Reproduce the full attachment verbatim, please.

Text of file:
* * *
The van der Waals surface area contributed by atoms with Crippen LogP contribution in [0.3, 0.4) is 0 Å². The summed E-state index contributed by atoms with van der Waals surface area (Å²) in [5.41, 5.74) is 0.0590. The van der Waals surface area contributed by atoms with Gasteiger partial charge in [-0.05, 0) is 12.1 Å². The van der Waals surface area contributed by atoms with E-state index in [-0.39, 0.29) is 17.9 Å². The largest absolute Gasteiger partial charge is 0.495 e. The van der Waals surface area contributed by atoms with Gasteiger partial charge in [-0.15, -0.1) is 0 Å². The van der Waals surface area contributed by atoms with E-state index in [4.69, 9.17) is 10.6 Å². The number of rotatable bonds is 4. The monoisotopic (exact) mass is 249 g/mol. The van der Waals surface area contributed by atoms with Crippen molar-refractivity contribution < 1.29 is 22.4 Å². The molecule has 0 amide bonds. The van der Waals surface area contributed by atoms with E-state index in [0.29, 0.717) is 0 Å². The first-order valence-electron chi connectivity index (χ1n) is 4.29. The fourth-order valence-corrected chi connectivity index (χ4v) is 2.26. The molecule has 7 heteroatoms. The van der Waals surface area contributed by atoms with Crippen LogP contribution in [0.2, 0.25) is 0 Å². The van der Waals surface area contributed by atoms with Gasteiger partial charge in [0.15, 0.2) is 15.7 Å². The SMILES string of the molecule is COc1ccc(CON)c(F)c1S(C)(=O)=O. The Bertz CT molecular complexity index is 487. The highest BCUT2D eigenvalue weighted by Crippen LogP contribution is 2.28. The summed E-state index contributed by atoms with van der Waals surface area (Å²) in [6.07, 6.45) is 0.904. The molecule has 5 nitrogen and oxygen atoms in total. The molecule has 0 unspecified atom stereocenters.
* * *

The van der Waals surface area contributed by atoms with Crippen LogP contribution in [0.3, 0.4) is 0 Å². The summed E-state index contributed by atoms with van der Waals surface area (Å²) in [5.41, 5.74) is 0.0590. The van der Waals surface area contributed by atoms with Gasteiger partial charge in [-0.05, 0) is 12.1 Å². The van der Waals surface area contributed by atoms with E-state index in [-0.39, 0.29) is 17.9 Å². The largest absolute Gasteiger partial charge is 0.495 e. The van der Waals surface area contributed by atoms with Gasteiger partial charge in [-0.15, -0.1) is 0 Å². The van der Waals surface area contributed by atoms with E-state index in [4.69, 9.17) is 10.6 Å². The number of rotatable bonds is 4. The monoisotopic (exact) mass is 249 g/mol. The van der Waals surface area contributed by atoms with Crippen molar-refractivity contribution < 1.29 is 22.4 Å². The molecule has 0 amide bonds. The van der Waals surface area contributed by atoms with E-state index in [0.29, 0.717) is 0 Å². The first-order valence-electron chi connectivity index (χ1n) is 4.29. The fourth-order valence-corrected chi connectivity index (χ4v) is 2.26. The molecule has 7 heteroatoms. The van der Waals surface area contributed by atoms with Crippen LogP contribution in [0.2, 0.25) is 0 Å². The van der Waals surface area contributed by atoms with Gasteiger partial charge in [0.15, 0.2) is 15.7 Å². The SMILES string of the molecule is COc1ccc(CON)c(F)c1S(C)(=O)=O. The Bertz CT molecular complexity index is 487. The highest BCUT2D eigenvalue weighted by Crippen LogP contribution is 2.28. The summed E-state index contributed by atoms with van der Waals surface area (Å²) in [6.07, 6.45) is 0.904. The molecule has 5 nitrogen and oxygen atoms in total. The molecule has 0 unspecified atom stereocenters.